- to stretch out; draw out to the full length: He extended the measuring tape as far as it would go.
- to stretch, draw, or arrange in a given direction, or so as to reach a particular point, as a cord, wall, or line of troops.
- to stretch forth or hold out, as the arm or hand: to extend one's hand in greeting.
- to place at full length, especially horizontally, as the body or limbs.
- to increase the length or duration of; lengthen; prolong: to extend a visit.
- to stretch out in various or all directions; expand; spread out in area: A huge tent was extended over the field.
- to enlarge the scope of, or make more comprehensive, as operations, influence, or meaning: The European powers extended their authority in Asia.
- to provide as an offer or grant; offer; grant; give: to extend aid to needy scholars.
- Finance. to postpone (the payment of a debt) beyond the time originally agreed upon.
- to increase the bulk or volume of, especially by adding an inexpensive or plentiful substance.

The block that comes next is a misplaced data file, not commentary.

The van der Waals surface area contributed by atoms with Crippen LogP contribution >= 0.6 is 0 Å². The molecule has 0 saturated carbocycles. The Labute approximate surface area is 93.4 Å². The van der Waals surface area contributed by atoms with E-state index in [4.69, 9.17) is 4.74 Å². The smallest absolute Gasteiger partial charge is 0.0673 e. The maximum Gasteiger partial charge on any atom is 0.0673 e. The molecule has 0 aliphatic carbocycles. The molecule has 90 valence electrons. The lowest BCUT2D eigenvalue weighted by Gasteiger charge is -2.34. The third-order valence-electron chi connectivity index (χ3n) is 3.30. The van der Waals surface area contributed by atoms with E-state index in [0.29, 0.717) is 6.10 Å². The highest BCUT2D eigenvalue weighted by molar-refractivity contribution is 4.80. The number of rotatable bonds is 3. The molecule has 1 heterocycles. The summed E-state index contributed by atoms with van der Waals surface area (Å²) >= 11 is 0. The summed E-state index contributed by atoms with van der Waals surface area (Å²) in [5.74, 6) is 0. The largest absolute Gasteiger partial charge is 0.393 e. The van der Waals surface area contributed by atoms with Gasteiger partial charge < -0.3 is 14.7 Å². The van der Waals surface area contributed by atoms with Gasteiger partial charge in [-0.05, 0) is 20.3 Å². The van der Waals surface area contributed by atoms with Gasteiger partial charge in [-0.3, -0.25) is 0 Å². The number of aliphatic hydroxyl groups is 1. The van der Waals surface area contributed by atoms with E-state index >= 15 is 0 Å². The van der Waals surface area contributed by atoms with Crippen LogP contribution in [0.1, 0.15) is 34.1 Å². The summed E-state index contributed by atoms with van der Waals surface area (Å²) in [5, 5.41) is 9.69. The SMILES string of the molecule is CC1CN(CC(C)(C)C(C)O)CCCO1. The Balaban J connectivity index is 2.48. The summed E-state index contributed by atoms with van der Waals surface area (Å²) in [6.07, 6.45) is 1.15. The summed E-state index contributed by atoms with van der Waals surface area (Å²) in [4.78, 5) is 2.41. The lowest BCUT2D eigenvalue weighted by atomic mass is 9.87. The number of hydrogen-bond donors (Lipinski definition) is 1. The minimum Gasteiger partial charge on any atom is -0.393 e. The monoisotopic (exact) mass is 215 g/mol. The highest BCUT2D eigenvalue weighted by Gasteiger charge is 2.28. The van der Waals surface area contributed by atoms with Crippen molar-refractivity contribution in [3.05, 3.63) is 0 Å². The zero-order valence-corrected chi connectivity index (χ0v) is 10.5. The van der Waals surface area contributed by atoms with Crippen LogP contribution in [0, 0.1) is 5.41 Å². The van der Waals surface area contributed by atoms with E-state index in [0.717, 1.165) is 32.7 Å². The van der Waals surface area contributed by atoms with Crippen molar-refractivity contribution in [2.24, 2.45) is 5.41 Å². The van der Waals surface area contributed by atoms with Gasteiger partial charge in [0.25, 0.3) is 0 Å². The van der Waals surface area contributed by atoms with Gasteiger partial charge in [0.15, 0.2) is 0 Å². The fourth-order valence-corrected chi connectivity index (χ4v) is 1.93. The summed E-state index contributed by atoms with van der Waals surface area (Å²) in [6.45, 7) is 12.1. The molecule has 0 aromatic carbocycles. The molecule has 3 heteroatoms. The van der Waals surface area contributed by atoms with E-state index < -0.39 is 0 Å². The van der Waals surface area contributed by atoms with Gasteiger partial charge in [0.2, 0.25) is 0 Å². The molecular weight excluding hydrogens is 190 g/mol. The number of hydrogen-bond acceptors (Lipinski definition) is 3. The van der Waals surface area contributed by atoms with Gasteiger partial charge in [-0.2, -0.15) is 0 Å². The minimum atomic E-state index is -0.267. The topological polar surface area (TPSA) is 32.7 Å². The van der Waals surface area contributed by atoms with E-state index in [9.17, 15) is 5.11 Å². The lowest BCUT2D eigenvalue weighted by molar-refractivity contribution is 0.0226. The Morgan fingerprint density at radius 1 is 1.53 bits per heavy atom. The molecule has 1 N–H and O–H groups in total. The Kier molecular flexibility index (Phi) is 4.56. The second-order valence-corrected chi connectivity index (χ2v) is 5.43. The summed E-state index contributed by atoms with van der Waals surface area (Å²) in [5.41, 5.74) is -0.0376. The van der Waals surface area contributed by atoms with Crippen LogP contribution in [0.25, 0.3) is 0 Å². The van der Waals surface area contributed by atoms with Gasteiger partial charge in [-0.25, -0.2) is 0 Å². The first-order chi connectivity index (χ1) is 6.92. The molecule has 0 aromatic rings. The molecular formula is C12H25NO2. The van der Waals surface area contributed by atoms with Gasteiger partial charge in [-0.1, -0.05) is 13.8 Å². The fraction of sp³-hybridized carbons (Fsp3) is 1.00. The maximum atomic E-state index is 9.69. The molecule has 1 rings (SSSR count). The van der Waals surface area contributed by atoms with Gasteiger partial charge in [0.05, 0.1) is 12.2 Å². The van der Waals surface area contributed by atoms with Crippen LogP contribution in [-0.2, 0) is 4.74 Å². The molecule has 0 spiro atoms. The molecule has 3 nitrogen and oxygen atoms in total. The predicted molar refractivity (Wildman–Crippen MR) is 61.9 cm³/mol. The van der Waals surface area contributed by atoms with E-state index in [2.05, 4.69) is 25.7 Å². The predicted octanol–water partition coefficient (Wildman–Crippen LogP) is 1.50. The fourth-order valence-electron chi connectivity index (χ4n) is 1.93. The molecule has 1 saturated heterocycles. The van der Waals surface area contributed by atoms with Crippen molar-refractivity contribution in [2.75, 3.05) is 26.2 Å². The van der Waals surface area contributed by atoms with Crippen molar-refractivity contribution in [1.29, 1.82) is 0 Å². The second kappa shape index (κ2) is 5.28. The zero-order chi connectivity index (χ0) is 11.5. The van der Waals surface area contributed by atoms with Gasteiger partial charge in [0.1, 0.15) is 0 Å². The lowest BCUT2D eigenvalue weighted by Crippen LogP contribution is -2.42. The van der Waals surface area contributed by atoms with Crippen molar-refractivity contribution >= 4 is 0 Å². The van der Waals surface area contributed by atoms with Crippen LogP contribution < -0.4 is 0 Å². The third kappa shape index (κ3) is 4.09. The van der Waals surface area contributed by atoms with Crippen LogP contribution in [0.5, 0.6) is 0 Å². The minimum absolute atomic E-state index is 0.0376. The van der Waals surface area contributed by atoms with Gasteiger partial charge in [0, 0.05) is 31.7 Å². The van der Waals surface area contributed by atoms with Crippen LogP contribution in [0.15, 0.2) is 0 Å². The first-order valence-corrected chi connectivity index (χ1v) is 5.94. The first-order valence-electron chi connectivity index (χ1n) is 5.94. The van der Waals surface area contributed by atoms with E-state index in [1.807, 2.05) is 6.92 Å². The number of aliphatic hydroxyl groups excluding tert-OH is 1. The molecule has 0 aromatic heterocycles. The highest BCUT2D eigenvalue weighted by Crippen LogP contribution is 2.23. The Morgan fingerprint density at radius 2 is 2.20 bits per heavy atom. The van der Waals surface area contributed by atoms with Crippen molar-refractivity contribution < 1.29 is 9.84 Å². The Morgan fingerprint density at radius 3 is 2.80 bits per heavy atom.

- Bookkeeping. to transfer (figures) from one column to another.
- British.to assess or value.
- to make a seizure or levy upon, as land, by a writ of extent.
- Manège. to bring (a horse) into an extended attitude.
- to exert (oneself) to an unusual degree.
- Archaic. to exaggerate.
- Obsolete. to take by seizure.
Origin of extend
Synonyms for extendSee more synonyms for on Thesaurus.com
Antonyms for extend
Related Words for extendableextensile, expansile, extendible, protractile, expandable, extendable, expansible
- to draw out or be drawn out; stretch
- to last for a certain timehis schooling extended for three years
- (intr) to reach a certain point in time or distancethe land extends five miles
- (intr) to exist or occurthe trees extended throughout the area
- (tr) to increase (a building, etc) in size or area; add to or enlarge
- (tr) to broaden the meaning or scope ofthe law was extended
- (tr) to put forth, present, or offerto extend greetings
- to stretch forth (an arm, etc)
- (tr) to lay out (a body) at full length
- (tr) to strain or exert (a person or animal) to the maximum
- (tr) to prolong (the time originally set) for payment of (a debt or loan), completion of (a task), etc
- (tr) accounting
- to carry forward
- to calculate the amount of (a total, balance, etc)
- (tr) law (formerly in England) to value or assess (land)
Word Origin for extend
Word Origin and History for extendable
early 14c., "to value, assess;" late 14c. "to stretch out, lengthen," from Anglo-French estendre (late 13c.), Old French estendre "stretch out, extend, increase," from Latin extendere "stretch out," from ex- "out" (see ex-) + tendere "to stretch" (see tenet). Related: Extended; extending.
- To straighten a limb; unbend.